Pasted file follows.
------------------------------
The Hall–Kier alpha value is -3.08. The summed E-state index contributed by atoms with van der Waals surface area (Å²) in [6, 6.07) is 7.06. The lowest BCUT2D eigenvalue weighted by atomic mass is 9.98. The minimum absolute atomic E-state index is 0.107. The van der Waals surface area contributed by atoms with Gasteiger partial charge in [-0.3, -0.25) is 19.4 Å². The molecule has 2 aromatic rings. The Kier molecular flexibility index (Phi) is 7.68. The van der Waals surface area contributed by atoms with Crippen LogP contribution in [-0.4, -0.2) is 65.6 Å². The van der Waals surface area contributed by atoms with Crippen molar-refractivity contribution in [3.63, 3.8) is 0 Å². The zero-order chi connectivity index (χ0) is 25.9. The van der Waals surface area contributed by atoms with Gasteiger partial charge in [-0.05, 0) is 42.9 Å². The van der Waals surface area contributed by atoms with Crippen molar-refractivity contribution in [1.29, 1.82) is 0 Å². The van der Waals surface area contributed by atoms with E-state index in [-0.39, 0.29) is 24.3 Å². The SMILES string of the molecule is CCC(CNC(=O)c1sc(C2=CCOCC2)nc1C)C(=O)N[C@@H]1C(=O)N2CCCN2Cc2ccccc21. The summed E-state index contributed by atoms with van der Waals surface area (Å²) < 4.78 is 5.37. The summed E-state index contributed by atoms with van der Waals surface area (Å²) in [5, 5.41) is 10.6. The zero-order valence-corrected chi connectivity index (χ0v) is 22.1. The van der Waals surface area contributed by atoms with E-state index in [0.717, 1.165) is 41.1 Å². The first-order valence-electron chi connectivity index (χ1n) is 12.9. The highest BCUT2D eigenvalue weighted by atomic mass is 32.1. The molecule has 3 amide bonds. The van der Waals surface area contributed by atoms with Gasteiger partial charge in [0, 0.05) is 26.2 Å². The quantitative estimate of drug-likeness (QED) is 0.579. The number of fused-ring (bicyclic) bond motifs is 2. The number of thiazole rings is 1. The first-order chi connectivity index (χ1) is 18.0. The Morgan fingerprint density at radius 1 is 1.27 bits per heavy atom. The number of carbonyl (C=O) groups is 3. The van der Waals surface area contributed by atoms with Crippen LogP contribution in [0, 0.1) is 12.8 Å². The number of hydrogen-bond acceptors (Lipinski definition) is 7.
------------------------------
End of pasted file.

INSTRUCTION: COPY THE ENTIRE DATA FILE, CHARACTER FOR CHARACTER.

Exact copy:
The Hall–Kier alpha value is -3.08. The summed E-state index contributed by atoms with van der Waals surface area (Å²) in [6, 6.07) is 7.06. The lowest BCUT2D eigenvalue weighted by atomic mass is 9.98. The minimum absolute atomic E-state index is 0.107. The van der Waals surface area contributed by atoms with Gasteiger partial charge in [-0.3, -0.25) is 19.4 Å². The molecule has 2 aromatic rings. The Kier molecular flexibility index (Phi) is 7.68. The van der Waals surface area contributed by atoms with Crippen LogP contribution in [-0.4, -0.2) is 65.6 Å². The van der Waals surface area contributed by atoms with Crippen molar-refractivity contribution in [3.63, 3.8) is 0 Å². The zero-order chi connectivity index (χ0) is 25.9. The van der Waals surface area contributed by atoms with Gasteiger partial charge in [-0.05, 0) is 42.9 Å². The van der Waals surface area contributed by atoms with Crippen molar-refractivity contribution in [1.29, 1.82) is 0 Å². The van der Waals surface area contributed by atoms with E-state index in [-0.39, 0.29) is 24.3 Å². The SMILES string of the molecule is CCC(CNC(=O)c1sc(C2=CCOCC2)nc1C)C(=O)N[C@@H]1C(=O)N2CCCN2Cc2ccccc21. The summed E-state index contributed by atoms with van der Waals surface area (Å²) < 4.78 is 5.37. The summed E-state index contributed by atoms with van der Waals surface area (Å²) in [5, 5.41) is 10.6. The zero-order valence-corrected chi connectivity index (χ0v) is 22.1. The van der Waals surface area contributed by atoms with E-state index in [0.717, 1.165) is 41.1 Å². The first-order valence-electron chi connectivity index (χ1n) is 12.9. The highest BCUT2D eigenvalue weighted by atomic mass is 32.1. The molecule has 3 amide bonds. The van der Waals surface area contributed by atoms with Gasteiger partial charge in [0, 0.05) is 26.2 Å². The quantitative estimate of drug-likeness (QED) is 0.579. The number of fused-ring (bicyclic) bond motifs is 2. The number of thiazole rings is 1. The first-order chi connectivity index (χ1) is 18.0. The Morgan fingerprint density at radius 1 is 1.27 bits per heavy atom. The number of carbonyl (C=O) groups is 3. The van der Waals surface area contributed by atoms with Crippen LogP contribution in [0, 0.1) is 12.8 Å². The number of hydrogen-bond acceptors (Lipinski definition) is 7.